Here CS Lewis begins to make up completely new creatures for his land beyond ones borrowed from mythology or talking animals. In a fantasy series this is one of the keys to making it a good one. Can you inhabit your realm with entirely brand new creatures that no one has ever meet besides your standard fair ( elves, dwarves, dragons and such)? One such new species is the Dufflepods, which are bizarre little men who only have one foot.

Another key to a good fantasy is how you can reuse certain fantasy conventions and at the same time make it different. This is the case with another new species we find in that of “the stars”. In the world of Narnia, stars are not balls of gas burning millions of miles away, but actual living beings who appear in human form at times. They are among the few beings in the world of Narnia who have magical capabilities. In this regard, Lewis uses another fantasy staple in granting magical abilities to beings who appear to be human but in actuality are far from human. These “stars” are then like Merlin in the Arthur Legends, the “Istari” (or Wizards) in Tolkien’s Middle Earth, or the various beings in Madeline L’Engle’s Time Quartet.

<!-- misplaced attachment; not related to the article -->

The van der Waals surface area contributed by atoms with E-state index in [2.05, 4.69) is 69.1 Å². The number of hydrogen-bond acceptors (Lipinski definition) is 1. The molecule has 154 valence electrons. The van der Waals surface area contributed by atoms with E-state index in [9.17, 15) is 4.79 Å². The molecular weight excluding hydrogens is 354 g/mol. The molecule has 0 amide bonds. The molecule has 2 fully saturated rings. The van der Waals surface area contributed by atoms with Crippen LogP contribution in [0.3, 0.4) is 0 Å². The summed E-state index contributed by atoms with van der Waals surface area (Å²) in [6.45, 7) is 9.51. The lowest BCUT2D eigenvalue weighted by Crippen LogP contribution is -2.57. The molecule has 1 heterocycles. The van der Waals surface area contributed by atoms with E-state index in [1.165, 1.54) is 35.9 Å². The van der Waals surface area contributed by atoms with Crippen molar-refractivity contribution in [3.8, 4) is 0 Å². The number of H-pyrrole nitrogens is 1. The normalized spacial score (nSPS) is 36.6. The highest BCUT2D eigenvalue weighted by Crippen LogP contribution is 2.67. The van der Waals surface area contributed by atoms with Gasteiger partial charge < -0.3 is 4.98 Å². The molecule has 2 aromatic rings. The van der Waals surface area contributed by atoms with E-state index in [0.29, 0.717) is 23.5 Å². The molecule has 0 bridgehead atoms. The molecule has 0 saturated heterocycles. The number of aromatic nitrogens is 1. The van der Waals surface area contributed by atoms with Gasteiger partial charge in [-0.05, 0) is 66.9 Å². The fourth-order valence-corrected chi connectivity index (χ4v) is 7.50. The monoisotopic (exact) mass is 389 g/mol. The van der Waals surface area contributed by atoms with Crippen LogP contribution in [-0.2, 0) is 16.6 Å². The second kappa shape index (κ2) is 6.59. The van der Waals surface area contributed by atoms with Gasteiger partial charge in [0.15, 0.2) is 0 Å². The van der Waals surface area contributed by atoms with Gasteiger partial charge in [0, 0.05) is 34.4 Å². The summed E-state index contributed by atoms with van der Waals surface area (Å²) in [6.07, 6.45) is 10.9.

Because of this, Lewis sets up guidelines for what beings can and cannot perform magic. The stars can, as well as any “magical” being. However, humans cannot. This is evident when Lucy is reprimanded by Aslan for using the magic book, showing that it is forbidden for her to mess with such powers. Such rules are important as even a fantasy world needs it’s own set of rules and laws that cannot be bent. This further shows who Aslan is as he is the one who can defy all magic, as he is above it.